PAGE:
The two parts of the poem form an unlikely combination. A tornado is not a laughing matter, but for young people escaping class for a short time in a large group of their peers, such a disaster may seem unimaginable. The drill has become a social event. A tornado is a force of nature, but so is a hallway full of kids. And what kids have ever taken a tornado drill, or fire drill, or any kind of drill, as seriously as they should, or, anyway, as seriously as the grown-ups think they should? In this poem, we see the carefree, unbounded optimism of young people. And the elegant pivot around the single word “full” exhibits a formal control of which many an established haijin could be proud.

 

winter
the old man’s beard
frozen in place

Riley Siwiec
School of the Arts, Age 12, Grade 7, Rochester, NY

You have to like the boldness, quirkiness, and impishness of this young poet’s imagination. In lines 2-3 we find an extravagance that could easily trip up an experienced poet. But it works here because nature has its own extravagances, and they include the extremes of winter in a cold climate. A beard frozen in place? Not every day, but not unheard of, either, and that’s the sort of winter this poet is talking about. Moreover, these lines serve a further function as an imagistic definition of line 1: Haven’t we always suspected that this is what Old Man Winter looks like?

 

new snow
my footprints
follow me

Martine Thomas
School of the Arts, Age 12, Grade 7, Rochester, NY

How many haiku have gazed at footprints in the snow? Here the poet has discovered, and put into practice, and important principle of haiku: that clarity, simplicity, and freshness of vision can make most things new. The first line points us forward, in the direction of the unbroken snow, setting up the look back over the shoulder that is the business of the next two lines. The near naivete of expression in these lines suggests a moment of pure, delighted awareness. We recognize the voice of the playful, childlike spirit, pleased in this moment to leave its mark. That we always leave a trail is a truth that may not be quite so gleefully accepted, however, as the poet grows older.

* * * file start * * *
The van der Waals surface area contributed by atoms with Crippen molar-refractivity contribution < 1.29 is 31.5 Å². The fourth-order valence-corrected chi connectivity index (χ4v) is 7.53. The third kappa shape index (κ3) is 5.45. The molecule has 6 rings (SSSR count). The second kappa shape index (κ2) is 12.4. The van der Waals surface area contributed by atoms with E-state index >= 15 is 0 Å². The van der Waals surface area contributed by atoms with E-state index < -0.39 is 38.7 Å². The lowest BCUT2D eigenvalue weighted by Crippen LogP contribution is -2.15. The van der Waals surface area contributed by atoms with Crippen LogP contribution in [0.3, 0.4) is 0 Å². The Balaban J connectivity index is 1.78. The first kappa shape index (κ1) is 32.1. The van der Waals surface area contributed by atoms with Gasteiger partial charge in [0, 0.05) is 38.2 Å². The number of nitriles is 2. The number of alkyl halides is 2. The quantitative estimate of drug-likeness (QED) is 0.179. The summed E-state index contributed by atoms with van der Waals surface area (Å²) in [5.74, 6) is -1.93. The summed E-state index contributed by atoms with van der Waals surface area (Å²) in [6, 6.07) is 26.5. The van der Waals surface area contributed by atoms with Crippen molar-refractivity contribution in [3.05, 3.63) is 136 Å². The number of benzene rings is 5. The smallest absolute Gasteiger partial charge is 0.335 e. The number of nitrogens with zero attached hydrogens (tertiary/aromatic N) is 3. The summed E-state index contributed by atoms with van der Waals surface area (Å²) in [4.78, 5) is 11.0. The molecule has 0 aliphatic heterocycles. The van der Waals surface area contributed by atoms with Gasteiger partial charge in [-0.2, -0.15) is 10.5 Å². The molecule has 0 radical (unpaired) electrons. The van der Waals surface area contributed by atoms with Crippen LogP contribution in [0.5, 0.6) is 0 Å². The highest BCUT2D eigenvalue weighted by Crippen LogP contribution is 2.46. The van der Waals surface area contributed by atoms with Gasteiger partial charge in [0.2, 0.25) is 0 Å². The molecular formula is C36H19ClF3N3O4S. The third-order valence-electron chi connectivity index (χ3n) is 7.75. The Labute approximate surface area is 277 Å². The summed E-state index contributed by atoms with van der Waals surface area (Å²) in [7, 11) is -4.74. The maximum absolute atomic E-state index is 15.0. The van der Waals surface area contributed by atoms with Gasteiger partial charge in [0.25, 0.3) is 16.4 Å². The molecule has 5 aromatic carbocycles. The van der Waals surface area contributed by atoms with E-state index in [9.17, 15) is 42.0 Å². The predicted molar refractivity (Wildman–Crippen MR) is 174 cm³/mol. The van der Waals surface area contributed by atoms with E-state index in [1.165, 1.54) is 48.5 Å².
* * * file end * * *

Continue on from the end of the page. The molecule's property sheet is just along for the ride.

The Nicholas A. Virgilio Memorial Haiku and Senryu Competition for Grades 7-12 was founded in 1990 by the Sacred Heart Church in Camden, N.J. It is sponsored and administered by the Nick Virgilio Haiku Association in memory of Nicholas A. Virgilio, a charter member of the Haiku Society of America, who died in 1989. See the Nick Virgilio Haiku Association for more about Nick.

The Haiku Society of America cosponsors the contest, provides judges, and publishes the contest results in its journal, Frogpond, and on its Website (www.hsa-haiku.org). Judges' comments are added to the web site following publication in Frogpond.

Winners by Year (with judges' comments):

2021 | 2020 | 2019 | 2018 | 2017 | 2016 | 2015 | 2014 | 2013 | 2012 | 2011 | 2010 | 2009 | 2008 | 2007 | 2006 | 2005 | 2004 | 2003 | 2002 | 2001 | 2000 | 1999 | 1998 | 1997 | 1996 | 1995 | 1994 | 1993 | 1992 | 1991 | 1990 |

For details about the contest rules, read the complete contest submission guidelines.

See the Haiku Society of America publication of the award winning haiku and senryu:

Nicholas A. Virgilio Memorial Haiku and Senryu Competition Anthology

edited by Randy M. Brooks
designed by Ignatius Fay

© 2021 Haiku Society of America

Introduction

To commemorate the 30th Anniversary of the Nicholas A. Virgilio Memorial Haiku and Senryu Competition, the executive committee of the Haiku Society of America published this anthology of award-winning haiku and senryu. The student observations, insights, experiences, emotions and insights evident in these haiku and senryu are a wonderful testament to the fresh voices and vivid imagery of young people. We believe the judges’ commentaries add a valuable layer of meaning as we see how leaders, editors, writers and members of the Haiku Society of America carefully consider the significance of each award-winning poem.

This collection celebrates the work of students whose teachers have gone beyond the stereotypical haiku lesson plan emphasizing only one dimension of haiku—the five/seven/five syllable form. In these haiku and senryu the reader will find a wind range of form, carefully constructed arrangement of lines, surprising juxtaposition of images, and fresh sensory perceptions. They will find what we all love in haiku—the human spirit responding to the amazing diversity of experiences and emotions offered to us in our everyday lives.

Come, enjoy these award-winning haiku and senryu full of the wonder, surprise and angst that are the gifts of being young. These young people enjoy being alive and effectively share that joy through their haiku and senryu.

~ Randy M. Brooks, Editor